Important and life-saving for some children, this book demonstrates the acceptance that trans kids need and the power of family and friendship. Appropriate for ages 8-11.

Reviewed from ARC received from Scholastic Press.

Review: More Happy Than Not by Adam Silvera

More Happy Than Not by Adam Silvera

More Happy Than Not by Adam Silvera (InfoSoup)

Aaron has always scoffed at the claims that the Leteo Institute could successfully erase memories of traumatic events and allow people a fresh new life. But when his father kills himself in their home, Aaron struggles to go on. After making an attempt on his own life, by carving a smile into his wrist, Aaron has to figure out how to cope in a different way. He does have a great girlfriend, one whose father is rarely home and that gives them time to fool around. He also has a new friend in Thomas, another teen who has a great setup on the roof of his apartment building to watch movies on a huge screen. When Aaron’s girlfriend leaves for an art program, he finds himself growing much closer to Thomas and even starting to think that he may possibly definitely be attracted to him. As Aaron grapples with this new insight into his sexuality, he drifts away from his neighborhood friends: kids who would not accept him being gay. Aaron has to figure out what the truth is about himself and whether he wants to forget it all and start again, straight this time.

Silvera’s book is pure joy. He has teens who talk like teens, swear like teens, fight like teens. They play vicious games based on childhood playground themes that are brilliant and sadistic and real. His teens have sex, multiple times, and deal with the consequences. His urban Bronx setting is a brilliant mix of poverty, race and community that echoes with intolerance and also support. It’s all wonderfully complicated and nothing is simple. There are no real villains, no real heroes and the book is all the better for it.

I don’t want to spoil this book for anyone, so I will not refer to how the book resolves or ends. Let me just say that Silvera writes it like it is one book and then it twists and turns and takes you down several roads until you reach the final one with tears streaming down your face. It’s just as sadistic as the playground games the characters play. It’s unfair and brutal and brilliant and alive.

This is a book that speaks volumes about LGBT hate, self-loathing and the lengths we will go to in order to start again fresh and different. One of the best of the year. Appropriate for ages 15-18.

Reviewed from library copy.

Review: The Porcupine of Truth by Bill Konigsberg

The Porcupine of Truth by Bill Konigsberg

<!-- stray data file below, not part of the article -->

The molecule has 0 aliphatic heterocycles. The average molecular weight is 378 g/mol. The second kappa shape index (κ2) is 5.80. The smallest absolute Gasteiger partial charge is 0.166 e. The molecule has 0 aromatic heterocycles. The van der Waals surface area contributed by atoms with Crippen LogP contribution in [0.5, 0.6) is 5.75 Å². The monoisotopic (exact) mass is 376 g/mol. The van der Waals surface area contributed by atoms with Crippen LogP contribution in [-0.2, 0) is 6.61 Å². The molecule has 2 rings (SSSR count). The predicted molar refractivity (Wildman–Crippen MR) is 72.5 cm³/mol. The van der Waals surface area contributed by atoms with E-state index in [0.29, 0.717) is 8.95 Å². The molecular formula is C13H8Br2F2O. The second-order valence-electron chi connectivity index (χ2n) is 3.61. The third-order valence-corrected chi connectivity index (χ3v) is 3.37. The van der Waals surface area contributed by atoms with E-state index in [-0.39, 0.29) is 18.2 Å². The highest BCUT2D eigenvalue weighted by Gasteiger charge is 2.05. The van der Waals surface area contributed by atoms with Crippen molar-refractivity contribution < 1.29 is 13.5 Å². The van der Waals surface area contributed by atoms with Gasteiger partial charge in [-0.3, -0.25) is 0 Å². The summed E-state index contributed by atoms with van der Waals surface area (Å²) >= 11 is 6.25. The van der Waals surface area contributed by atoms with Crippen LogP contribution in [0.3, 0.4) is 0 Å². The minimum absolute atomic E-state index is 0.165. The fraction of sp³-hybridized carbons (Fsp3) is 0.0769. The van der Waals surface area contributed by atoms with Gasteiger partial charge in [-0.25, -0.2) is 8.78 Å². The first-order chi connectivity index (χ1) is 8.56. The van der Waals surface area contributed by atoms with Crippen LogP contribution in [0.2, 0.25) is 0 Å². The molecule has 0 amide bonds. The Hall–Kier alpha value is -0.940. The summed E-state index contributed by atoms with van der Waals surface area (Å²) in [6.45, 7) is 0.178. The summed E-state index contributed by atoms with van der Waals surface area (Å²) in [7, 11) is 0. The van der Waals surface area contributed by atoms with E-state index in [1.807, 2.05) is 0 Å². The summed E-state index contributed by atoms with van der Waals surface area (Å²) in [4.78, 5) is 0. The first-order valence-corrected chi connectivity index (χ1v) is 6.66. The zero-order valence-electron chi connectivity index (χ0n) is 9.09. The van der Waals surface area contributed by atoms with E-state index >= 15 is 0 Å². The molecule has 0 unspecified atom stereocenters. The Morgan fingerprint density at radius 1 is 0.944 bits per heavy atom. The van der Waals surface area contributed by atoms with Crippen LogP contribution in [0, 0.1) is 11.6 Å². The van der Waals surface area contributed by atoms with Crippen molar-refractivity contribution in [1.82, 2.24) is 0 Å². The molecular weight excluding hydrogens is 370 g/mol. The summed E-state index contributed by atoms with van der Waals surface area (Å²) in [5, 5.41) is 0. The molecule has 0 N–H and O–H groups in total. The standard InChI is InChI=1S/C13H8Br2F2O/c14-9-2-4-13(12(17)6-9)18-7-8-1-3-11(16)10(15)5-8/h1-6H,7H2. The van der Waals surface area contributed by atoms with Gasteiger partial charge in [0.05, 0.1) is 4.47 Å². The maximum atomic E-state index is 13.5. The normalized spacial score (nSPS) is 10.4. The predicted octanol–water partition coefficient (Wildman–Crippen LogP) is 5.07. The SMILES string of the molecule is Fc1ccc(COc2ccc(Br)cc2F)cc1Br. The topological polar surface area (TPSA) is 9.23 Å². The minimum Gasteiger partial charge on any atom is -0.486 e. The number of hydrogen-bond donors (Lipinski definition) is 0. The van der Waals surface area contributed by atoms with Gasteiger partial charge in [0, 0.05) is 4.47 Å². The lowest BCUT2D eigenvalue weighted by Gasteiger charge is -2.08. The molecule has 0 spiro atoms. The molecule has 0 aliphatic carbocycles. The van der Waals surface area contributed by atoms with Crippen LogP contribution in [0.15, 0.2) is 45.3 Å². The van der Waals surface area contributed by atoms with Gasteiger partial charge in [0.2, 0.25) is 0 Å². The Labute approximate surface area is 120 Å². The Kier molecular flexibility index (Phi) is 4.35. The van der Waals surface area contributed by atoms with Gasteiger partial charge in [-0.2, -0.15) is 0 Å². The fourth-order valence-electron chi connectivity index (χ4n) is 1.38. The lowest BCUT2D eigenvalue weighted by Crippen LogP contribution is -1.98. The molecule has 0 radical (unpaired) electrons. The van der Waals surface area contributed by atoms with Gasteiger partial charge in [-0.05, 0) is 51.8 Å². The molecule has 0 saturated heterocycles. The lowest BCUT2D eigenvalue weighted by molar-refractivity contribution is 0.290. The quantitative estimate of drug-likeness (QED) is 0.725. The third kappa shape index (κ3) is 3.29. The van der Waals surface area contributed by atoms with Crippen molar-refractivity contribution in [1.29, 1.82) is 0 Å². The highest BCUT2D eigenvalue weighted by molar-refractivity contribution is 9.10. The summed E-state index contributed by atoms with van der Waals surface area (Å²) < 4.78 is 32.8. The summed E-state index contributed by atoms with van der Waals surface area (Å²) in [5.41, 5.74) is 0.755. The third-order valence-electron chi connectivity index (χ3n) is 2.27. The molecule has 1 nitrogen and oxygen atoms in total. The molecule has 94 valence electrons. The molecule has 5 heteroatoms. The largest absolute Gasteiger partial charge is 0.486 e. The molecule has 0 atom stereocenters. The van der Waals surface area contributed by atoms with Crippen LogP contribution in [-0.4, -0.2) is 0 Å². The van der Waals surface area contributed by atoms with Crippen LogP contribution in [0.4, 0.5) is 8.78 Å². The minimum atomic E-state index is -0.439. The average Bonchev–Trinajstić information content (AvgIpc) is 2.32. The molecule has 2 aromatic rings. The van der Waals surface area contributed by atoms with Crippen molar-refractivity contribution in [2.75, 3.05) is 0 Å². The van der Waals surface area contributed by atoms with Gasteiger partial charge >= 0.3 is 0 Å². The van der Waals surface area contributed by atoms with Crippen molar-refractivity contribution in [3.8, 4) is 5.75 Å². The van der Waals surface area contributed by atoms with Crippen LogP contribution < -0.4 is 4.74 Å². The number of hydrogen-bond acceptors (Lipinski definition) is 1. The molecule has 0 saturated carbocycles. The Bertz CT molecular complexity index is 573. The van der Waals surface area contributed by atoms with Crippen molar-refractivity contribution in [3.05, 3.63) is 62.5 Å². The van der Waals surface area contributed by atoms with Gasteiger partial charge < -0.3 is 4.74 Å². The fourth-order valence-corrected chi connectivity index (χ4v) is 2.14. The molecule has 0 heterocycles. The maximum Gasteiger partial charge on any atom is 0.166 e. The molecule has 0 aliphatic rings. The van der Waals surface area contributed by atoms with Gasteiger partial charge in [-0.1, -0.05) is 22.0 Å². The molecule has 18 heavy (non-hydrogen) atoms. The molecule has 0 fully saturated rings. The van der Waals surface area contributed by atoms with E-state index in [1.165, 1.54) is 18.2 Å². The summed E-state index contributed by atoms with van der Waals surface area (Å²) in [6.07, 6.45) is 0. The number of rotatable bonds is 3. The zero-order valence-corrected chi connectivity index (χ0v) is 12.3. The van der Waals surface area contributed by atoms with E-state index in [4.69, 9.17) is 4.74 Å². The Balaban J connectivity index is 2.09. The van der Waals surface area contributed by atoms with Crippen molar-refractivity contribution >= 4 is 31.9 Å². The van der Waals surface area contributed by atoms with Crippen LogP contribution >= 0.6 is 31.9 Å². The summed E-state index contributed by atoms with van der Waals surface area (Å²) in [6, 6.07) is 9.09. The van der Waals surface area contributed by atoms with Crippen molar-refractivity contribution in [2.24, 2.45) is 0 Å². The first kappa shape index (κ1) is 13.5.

The Porcupine of Truth by Bill Konigsberg

17-year-old Carson has moved from New York City to Billings, Montana with his mother to take care of the dying alcoholic father he hasn’t seen in 14 years. When they first get to town, his mother drops Carson off at the zoo to spend the day while she handles the initial contact with his father. At the zoo, Carson meets Aisha and finds himself able to speak to a pretty girl for the first time. Aisha is cool, she doesn’t mind his odd sense of humor, and she is also a lesbian. Carson also discovers that Aisha is homeless, thrown out by her father once he found out about her sexuality. Carson begins to discover that there are secrets in his own family, ones that lead him and Aisha to head out on a road trip to explore what happened to his grandfather and what caused him to leave his family and never return. Carson hopes that the answers to these secrets may be enough to help his father heal, but they also have the potential to hurt him badly as well.

I adored Openly Straight by Konigsberg and I am equally excited about this novel. In both, Konigsberg manages to speak to the gay teen experience but he does it in very inventive ways. The focus here is on Carson, a white straight male, but one who is beautifully and hauntingly damaged. Throughout the book, that damage is explored and exposed. Aisha is an incredible character too, an African-American lesbian character who refuses to be anyone’s sidekick or any novel’s secondary character. This is her journey as well, though the two of them are looking for different things along the same path. Konigsberg also takes a hard look at AIDS and early gay activism in this novel, something that is important for modern teens both gay and straight to understand.

I am rarely a fan of road trip novels since they often meander too much for my liking. That is not the case here where the journey is part of the discovery about the characters. The journey is also a way to give these two teens time to talk about big things like families and faith. It offers the core of the novel, a connection between two very different personalities where both of them discover home in one another. Even better, it’s not a romance book at all even though it has a male and a female in the lead roles. Hurrah!

An important addition to the LGBT collections, this book explores faith, sexuality, and family with humor and depth. Appropriate for ages 14-16.

Reviewed from ARC received from Scholastic.